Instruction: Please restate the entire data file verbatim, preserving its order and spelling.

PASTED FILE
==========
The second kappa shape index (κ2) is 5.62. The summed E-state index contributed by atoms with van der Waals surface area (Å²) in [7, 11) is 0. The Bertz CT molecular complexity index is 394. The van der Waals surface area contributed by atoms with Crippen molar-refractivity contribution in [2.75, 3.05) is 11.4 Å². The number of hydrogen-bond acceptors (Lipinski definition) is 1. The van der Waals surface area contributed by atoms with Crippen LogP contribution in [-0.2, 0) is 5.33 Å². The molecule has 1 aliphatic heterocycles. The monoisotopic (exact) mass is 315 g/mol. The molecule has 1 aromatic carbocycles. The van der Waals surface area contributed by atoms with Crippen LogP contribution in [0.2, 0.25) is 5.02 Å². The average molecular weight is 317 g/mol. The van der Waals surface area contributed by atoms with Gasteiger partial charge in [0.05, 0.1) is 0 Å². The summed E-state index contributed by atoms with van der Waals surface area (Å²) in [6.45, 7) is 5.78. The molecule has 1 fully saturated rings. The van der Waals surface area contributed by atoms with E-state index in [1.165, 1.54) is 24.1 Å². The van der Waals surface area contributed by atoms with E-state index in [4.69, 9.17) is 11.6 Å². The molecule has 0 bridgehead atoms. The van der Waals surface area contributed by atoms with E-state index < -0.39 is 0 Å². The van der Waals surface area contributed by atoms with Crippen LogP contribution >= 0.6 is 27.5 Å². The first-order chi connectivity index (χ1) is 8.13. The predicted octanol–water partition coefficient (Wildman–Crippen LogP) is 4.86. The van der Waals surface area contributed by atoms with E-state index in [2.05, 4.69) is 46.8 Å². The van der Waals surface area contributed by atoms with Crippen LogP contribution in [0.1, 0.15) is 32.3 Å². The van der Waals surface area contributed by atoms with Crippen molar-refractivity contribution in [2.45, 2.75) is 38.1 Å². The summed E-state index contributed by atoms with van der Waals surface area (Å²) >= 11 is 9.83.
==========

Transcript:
The second kappa shape index (κ2) is 5.62. The summed E-state index contributed by atoms with van der Waals surface area (Å²) in [7, 11) is 0. The Bertz CT molecular complexity index is 394. The van der Waals surface area contributed by atoms with Crippen molar-refractivity contribution in [2.75, 3.05) is 11.4 Å². The number of hydrogen-bond acceptors (Lipinski definition) is 1. The van der Waals surface area contributed by atoms with Crippen LogP contribution in [-0.2, 0) is 5.33 Å². The molecule has 1 aliphatic heterocycles. The monoisotopic (exact) mass is 315 g/mol. The molecule has 1 aromatic carbocycles. The van der Waals surface area contributed by atoms with Crippen LogP contribution in [0.2, 0.25) is 5.02 Å². The average molecular weight is 317 g/mol. The van der Waals surface area contributed by atoms with Gasteiger partial charge in [0.05, 0.1) is 0 Å². The summed E-state index contributed by atoms with van der Waals surface area (Å²) in [6.45, 7) is 5.78. The molecule has 1 fully saturated rings. The van der Waals surface area contributed by atoms with E-state index in [1.165, 1.54) is 24.1 Å². The van der Waals surface area contributed by atoms with E-state index in [4.69, 9.17) is 11.6 Å². The molecule has 0 bridgehead atoms. The van der Waals surface area contributed by atoms with E-state index < -0.39 is 0 Å². The van der Waals surface area contributed by atoms with Crippen LogP contribution >= 0.6 is 27.5 Å². The first-order chi connectivity index (χ1) is 8.13. The predicted octanol–water partition coefficient (Wildman–Crippen LogP) is 4.86. The van der Waals surface area contributed by atoms with E-state index in [2.05, 4.69) is 46.8 Å². The van der Waals surface area contributed by atoms with Crippen LogP contribution in [0.1, 0.15) is 32.3 Å². The van der Waals surface area contributed by atoms with Crippen molar-refractivity contribution in [2.45, 2.75) is 38.1 Å². The summed E-state index contributed by atoms with van der Waals surface area (Å²) >= 11 is 9.83.